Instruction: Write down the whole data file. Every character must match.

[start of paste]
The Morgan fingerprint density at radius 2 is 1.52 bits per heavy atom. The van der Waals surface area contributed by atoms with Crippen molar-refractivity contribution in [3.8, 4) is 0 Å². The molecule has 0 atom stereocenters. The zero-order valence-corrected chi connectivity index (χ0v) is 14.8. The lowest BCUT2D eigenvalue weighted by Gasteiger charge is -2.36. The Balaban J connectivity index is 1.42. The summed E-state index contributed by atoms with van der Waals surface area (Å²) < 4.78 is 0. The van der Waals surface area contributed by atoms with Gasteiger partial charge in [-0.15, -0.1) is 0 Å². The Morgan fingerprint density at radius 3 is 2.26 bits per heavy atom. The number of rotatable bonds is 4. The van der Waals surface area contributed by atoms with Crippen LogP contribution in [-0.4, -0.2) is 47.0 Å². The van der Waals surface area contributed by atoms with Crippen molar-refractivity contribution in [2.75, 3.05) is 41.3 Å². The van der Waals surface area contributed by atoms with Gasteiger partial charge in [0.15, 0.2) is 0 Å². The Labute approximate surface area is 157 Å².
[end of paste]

The Morgan fingerprint density at radius 2 is 1.52 bits per heavy atom. The van der Waals surface area contributed by atoms with Crippen molar-refractivity contribution in [3.8, 4) is 0 Å². The molecule has 0 atom stereocenters. The zero-order valence-corrected chi connectivity index (χ0v) is 14.8. The lowest BCUT2D eigenvalue weighted by Gasteiger charge is -2.36. The Balaban J connectivity index is 1.42. The summed E-state index contributed by atoms with van der Waals surface area (Å²) < 4.78 is 0. The van der Waals surface area contributed by atoms with Gasteiger partial charge in [-0.15, -0.1) is 0 Å². The Morgan fingerprint density at radius 3 is 2.26 bits per heavy atom. The number of rotatable bonds is 4. The van der Waals surface area contributed by atoms with Crippen LogP contribution in [-0.4, -0.2) is 47.0 Å². The van der Waals surface area contributed by atoms with Crippen molar-refractivity contribution in [2.75, 3.05) is 41.3 Å². The van der Waals surface area contributed by atoms with Gasteiger partial charge in [0.15, 0.2) is 0 Å². The Labute approximate surface area is 157 Å².